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We now have the possible conclusion that our nervous wayward actress was the target of the poison. Something that seemed very obvious with the description of the action so far. Miss Maple is barely in her own book, by the way. We shall see how this changes and I wonder why the author took this route and whether it was on purpose. And if on purpose, what was the reason behind it?

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Another chapter with our inspector interviewing the actress’s husband. She lost a baby (It was born disabled and had to be given away). The entire episode caused her to be institutionalised for a few years. The husband is painting her as a borderline something. He claims he knows someone is trying to kill his wife, but if he were to tell her, it would set her over the edge. Still no Miss Marple, which is really strange. I see that being a theme of the review.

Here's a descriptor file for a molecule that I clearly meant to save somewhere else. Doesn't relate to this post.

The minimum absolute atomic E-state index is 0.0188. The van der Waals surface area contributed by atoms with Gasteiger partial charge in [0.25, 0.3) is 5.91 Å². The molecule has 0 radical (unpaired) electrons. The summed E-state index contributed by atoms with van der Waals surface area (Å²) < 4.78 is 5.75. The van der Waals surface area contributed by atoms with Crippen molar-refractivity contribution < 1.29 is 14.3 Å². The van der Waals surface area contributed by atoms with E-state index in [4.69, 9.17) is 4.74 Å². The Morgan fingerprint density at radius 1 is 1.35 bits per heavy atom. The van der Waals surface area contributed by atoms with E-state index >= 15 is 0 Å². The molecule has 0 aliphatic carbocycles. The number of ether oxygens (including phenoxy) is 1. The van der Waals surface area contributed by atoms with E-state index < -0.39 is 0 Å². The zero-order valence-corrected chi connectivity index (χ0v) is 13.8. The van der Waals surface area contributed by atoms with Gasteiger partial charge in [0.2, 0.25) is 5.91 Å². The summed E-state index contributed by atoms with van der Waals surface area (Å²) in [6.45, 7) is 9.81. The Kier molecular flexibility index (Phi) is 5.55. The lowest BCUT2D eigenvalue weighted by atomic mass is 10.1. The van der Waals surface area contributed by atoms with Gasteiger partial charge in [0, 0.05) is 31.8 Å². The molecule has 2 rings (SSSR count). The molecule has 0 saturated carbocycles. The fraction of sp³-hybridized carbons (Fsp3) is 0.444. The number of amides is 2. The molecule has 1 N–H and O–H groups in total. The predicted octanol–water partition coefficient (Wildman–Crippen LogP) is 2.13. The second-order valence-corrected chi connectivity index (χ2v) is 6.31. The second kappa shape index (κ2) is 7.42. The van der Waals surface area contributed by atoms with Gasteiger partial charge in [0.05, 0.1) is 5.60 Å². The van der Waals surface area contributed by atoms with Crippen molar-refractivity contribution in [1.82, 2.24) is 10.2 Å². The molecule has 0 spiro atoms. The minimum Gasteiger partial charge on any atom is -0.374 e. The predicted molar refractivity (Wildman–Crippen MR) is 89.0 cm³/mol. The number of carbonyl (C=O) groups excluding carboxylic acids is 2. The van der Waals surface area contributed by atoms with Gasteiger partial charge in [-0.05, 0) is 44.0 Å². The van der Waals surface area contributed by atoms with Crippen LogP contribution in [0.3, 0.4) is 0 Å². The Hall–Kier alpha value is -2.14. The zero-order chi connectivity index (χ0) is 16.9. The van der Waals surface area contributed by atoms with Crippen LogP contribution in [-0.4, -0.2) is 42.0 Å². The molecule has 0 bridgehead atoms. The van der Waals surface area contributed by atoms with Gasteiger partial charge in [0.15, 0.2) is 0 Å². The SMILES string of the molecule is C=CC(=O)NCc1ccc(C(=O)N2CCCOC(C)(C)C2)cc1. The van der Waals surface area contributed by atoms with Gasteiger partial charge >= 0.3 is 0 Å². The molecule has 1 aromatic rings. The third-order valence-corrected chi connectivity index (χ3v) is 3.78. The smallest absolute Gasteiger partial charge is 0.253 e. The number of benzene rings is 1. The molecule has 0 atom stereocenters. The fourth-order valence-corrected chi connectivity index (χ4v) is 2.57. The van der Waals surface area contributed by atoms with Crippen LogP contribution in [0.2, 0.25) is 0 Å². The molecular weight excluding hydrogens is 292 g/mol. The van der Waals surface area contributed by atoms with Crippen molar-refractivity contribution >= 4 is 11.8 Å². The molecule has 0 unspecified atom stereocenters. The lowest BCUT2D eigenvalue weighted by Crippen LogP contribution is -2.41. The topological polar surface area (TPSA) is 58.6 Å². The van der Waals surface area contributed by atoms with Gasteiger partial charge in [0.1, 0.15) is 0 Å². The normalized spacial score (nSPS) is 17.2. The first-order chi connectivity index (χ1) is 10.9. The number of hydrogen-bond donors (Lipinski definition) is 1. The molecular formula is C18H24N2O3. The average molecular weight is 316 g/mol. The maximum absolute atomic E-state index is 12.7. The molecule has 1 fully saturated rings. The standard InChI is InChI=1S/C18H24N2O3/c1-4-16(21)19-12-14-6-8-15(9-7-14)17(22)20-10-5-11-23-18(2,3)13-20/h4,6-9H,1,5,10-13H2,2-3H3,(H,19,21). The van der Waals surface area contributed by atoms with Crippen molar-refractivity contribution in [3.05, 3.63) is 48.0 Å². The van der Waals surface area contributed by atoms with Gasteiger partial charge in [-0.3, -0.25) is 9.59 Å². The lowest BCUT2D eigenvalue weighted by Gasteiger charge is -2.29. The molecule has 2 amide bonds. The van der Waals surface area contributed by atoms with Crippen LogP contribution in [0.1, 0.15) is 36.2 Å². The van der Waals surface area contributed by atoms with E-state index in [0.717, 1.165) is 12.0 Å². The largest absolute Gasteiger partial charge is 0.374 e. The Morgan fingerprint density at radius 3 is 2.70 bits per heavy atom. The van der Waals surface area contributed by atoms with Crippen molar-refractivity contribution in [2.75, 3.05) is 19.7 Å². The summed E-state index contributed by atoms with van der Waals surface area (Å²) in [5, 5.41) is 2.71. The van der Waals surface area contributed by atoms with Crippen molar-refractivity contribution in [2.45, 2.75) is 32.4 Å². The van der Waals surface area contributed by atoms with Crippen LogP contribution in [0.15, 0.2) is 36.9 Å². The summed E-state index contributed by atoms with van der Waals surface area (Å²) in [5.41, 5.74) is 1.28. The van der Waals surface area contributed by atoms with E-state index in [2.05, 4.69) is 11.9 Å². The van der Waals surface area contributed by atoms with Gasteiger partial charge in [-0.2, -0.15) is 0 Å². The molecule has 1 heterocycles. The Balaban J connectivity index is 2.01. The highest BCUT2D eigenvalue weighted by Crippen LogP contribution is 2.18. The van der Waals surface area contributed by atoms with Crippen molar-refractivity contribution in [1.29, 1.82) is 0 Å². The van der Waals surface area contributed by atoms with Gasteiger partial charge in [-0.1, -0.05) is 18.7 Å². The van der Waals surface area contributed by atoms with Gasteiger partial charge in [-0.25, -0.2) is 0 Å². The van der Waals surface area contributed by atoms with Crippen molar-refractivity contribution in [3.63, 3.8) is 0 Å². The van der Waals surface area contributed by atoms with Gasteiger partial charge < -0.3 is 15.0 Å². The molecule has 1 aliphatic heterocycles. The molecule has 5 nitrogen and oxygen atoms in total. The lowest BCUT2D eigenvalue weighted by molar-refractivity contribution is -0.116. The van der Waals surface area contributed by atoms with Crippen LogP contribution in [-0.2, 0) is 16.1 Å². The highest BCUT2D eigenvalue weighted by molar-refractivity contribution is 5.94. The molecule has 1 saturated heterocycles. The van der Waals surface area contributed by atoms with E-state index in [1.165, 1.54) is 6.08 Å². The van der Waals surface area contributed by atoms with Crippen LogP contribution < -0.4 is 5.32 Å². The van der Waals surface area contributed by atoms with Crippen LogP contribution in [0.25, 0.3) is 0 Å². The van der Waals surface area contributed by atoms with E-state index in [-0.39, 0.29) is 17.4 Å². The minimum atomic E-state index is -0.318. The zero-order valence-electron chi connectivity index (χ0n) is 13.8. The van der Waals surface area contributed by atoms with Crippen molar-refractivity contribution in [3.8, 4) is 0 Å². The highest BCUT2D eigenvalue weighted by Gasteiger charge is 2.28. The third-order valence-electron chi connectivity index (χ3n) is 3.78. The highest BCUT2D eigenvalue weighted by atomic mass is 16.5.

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And the theme continues. More chatting between the chief inspector and some characters about some other characters. Well, apparently he is off to see Miss Marple next chapter. Hope she is not down for a nap.

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Well, Miss Marple is on the case. Okay, discussing the case with the inspector in her living room. It is a lively discussion. One nice thing is Agatha Christie uses words that I do not recognize. Since I am reading on a Kindle, I can immediately look up the definitions. So at least my vocabulary is getting a workout. I am not sure if the words used have just fallen out of favor or I am reading way too many pop novels and glorified fanfic which is dumbing down my brain. Either was it is refreshing to be challenged, however slightly and by a mass market book from the early sixties no less.

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I am towards the end, and honestly, I am really questioning this book. Miss Maple is barely in the damn thing. The inspector has the personality of wallpaper paste so far and the shocking revelation so far is that the photographer on the scene was a daughter adopted by the actress who was shuffled off with her two adopted brothers when the actress became pregnant.